For the figures in this section, the horizontal axis represents the time horizon over which sales and forecast have been plotted. The vertical axis represents the corresponding actual sales and forecasts generated by the model, the sales and forecasts have been normalized. Figure 1 represents the weekly normalized sales belonging to category A. We see that three-stage forecast from XGBoost model is much more closer to actual sales compared to SE based XGBoost forecast. We also observe that after week 8 there is reduction in actual sales as well as in the forecast produced by three-stage XGBoost model. However, the SE XGBoost model is unable to capture drop in sales correctly and thus we see that long term forecast has been accurately captured.

Figure 1: A1 Sales and Forecasts

We can observe that prediction with our framework yields better results compared to existing machine learning model. It is because it bears a much closer resemblance with the actual trend. We have identified week 3 and week 4 as Thanksgiving dates where we expect to see a spike in sales. Similarly, the newer model has the ability to capture spike on week 8 which is the Christmas week as seen in figure 1.

Figure 2: B1 Sales and Forecasts
Figure 3: B2 Sales and Forecasts

Figures 3 and 3 represent the results for category_B. Actual sales in B1 gradually decreases over 14 week horizon. The reason being, NPI devices B11, B12, B13 are launched on Aug 17, 2020 respectively. However, SE objective function based XGBoost model is unable to capture the same as it produces an increase in forecast instead of decreasing. The three-stage XGBoost model captures the dynamics very well especially over longer time horizon. More importantly, the performance of the three-stage framework outperforms the performance of SE XGBoost after 5th week.

Figure 4: C1 Sales and Forecasts
Figure 5: C2 Sales and Forecasts

Actual and forecasts for devices C1 and C2 belonging to category_C are shown in figure 5 and 5, respectively. We see that overall accuracy is greater in the three-stage algorithm compared to standard SE objective function based XGBoost. We observe that for product C1 the SE and the three-stage XGBoost framework both perform poorly in capturing the market dynamics, especially after week 7. Both models tend to significantly under-forecast the sales after week 7 compared to actuals. For product C2 belonging to category C we see three-stage XGBoost model performs much better compared to SE XGBoost model. The three-stage XGBoost for C3 product has forecasts very close to actuals. On the contrary, the SE XGBoost performs quite poorly. It can be observed, the three-stage framework based XGBoost consistently performs better than SE based XGBoost in all of our experiments.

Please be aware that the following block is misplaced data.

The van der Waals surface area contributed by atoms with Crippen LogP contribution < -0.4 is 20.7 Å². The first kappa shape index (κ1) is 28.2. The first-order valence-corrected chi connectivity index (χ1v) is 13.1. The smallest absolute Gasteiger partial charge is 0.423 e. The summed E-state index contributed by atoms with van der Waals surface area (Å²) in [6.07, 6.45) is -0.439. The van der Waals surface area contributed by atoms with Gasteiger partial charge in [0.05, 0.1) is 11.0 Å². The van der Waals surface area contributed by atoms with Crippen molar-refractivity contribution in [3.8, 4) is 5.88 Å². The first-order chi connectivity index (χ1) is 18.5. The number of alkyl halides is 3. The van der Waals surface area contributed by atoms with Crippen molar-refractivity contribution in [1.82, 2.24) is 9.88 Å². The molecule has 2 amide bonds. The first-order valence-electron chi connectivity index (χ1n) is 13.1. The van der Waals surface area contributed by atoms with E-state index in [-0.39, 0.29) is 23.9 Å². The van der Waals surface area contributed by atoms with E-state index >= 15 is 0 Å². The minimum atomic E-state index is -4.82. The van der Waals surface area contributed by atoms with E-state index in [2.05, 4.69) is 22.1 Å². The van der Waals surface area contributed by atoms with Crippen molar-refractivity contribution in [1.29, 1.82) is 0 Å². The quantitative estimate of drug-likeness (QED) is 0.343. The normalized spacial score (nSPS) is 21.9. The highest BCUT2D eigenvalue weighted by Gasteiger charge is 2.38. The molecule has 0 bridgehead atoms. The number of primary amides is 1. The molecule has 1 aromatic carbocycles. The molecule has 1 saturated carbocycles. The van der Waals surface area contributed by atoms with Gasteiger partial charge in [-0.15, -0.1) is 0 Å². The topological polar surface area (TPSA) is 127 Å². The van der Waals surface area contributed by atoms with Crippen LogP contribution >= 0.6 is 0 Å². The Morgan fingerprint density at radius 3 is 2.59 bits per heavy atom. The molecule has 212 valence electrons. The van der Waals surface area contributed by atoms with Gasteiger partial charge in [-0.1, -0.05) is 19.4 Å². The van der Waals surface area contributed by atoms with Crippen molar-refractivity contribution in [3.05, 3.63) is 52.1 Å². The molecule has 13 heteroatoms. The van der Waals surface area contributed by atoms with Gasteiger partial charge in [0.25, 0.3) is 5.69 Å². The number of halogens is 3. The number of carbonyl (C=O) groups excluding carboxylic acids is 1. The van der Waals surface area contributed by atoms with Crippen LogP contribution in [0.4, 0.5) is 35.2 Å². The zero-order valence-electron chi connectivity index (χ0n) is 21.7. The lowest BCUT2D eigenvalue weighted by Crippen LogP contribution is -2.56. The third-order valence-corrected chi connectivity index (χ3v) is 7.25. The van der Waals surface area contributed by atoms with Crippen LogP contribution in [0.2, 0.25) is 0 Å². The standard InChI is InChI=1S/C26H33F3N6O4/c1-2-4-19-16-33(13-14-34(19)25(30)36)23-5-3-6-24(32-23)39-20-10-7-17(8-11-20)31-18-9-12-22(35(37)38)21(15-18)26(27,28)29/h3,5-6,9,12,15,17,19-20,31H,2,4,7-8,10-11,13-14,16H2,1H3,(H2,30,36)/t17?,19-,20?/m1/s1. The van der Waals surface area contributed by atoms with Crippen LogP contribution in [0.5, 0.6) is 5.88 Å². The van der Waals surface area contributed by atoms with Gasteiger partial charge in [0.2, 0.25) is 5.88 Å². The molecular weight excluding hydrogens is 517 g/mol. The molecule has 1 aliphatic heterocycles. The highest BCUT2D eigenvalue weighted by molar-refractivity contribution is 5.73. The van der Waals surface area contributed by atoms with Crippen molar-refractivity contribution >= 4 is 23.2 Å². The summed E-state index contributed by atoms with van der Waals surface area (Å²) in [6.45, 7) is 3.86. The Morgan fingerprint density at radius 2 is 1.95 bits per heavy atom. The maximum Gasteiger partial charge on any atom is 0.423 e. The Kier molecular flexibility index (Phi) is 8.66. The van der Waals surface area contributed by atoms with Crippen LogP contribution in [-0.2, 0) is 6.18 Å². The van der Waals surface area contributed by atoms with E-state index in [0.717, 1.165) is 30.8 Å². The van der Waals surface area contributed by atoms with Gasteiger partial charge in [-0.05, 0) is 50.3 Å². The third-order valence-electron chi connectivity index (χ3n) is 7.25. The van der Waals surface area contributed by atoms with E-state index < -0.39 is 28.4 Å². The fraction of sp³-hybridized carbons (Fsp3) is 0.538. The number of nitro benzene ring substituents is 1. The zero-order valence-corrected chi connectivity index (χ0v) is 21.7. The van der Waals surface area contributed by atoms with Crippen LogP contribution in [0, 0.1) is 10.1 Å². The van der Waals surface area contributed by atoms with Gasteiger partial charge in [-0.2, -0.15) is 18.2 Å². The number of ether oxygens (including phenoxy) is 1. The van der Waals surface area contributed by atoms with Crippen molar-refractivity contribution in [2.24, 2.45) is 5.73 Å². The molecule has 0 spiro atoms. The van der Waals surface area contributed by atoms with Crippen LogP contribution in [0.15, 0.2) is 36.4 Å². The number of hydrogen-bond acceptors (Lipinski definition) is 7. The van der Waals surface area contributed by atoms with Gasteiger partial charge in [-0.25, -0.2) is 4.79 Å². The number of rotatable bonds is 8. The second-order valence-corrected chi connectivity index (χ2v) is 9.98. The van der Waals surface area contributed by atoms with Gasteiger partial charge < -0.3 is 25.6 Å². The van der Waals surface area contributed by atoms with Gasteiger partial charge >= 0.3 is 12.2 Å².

It can be seen that our model exploits categorical sales that is a input to the three-stage framework. Hence, the three-stage framework uses the total categorical sale to adjust the sales of individual devices within the category. This helps to overcome the error propagation problem when making long term forecasts. Hence, in all the above cases we observe that the proposed three-stage framework consistently outperforms existing state of the art XGBoost model significantly. The performance of the models has been calculated by using the weighted accuracy given by equation 9.

Category
Date
Regular XGBoost
Accuracy
Three-Stage
XGBoost
Lags
Existing Devices
New Devices
Category_A 02 Nov, 2020 38.65% 67.09% 8
A1, A2, A3,
A4, A5
A6, A7, A8, A9
Category_B 17 Aug, 2020 44.60% 51.50% 14
B1, B2, B3, B4, B5, B6,
B7, B8, B9, B10
B11, B12, B13
Category_C 17 Aug, 2020 6.70% 52.90% 14
C1, C2, C3, C4,
C5, C6, C7, C8, C9, C10, C11
C12, C13, C14

Table 2: Experiment Results

6 Conclusion

In this work, we have developed an algorithm to improve the sales forecasting accuracy of older devices that are impacted by cannibalization due to launch of new devices. The other problem statement that has been addressed is to improve week over week long term forecasting accuracy of the old devices. To address the above two issues we developed a three-stage framework using XGBoost algorithm that consists of three stages. We compared the three-stage XGBoost-based framework with the regular XGBoost model that uses SE as the objective function. Our experiments show that the proposed three-stage framework performs consistently better for long term forecasts. We used weighted accuracy as a metric to quantify the performance comparison. From our experiments, we observe a significant increase in overall prediction accuracy for old products from 38% in the baseline model, to 67% after using the proposed framework. A good direction for future work is to extend the framework to make accurate forecasts for newly launched devices that cause the cannibalization of sales of old devices.

References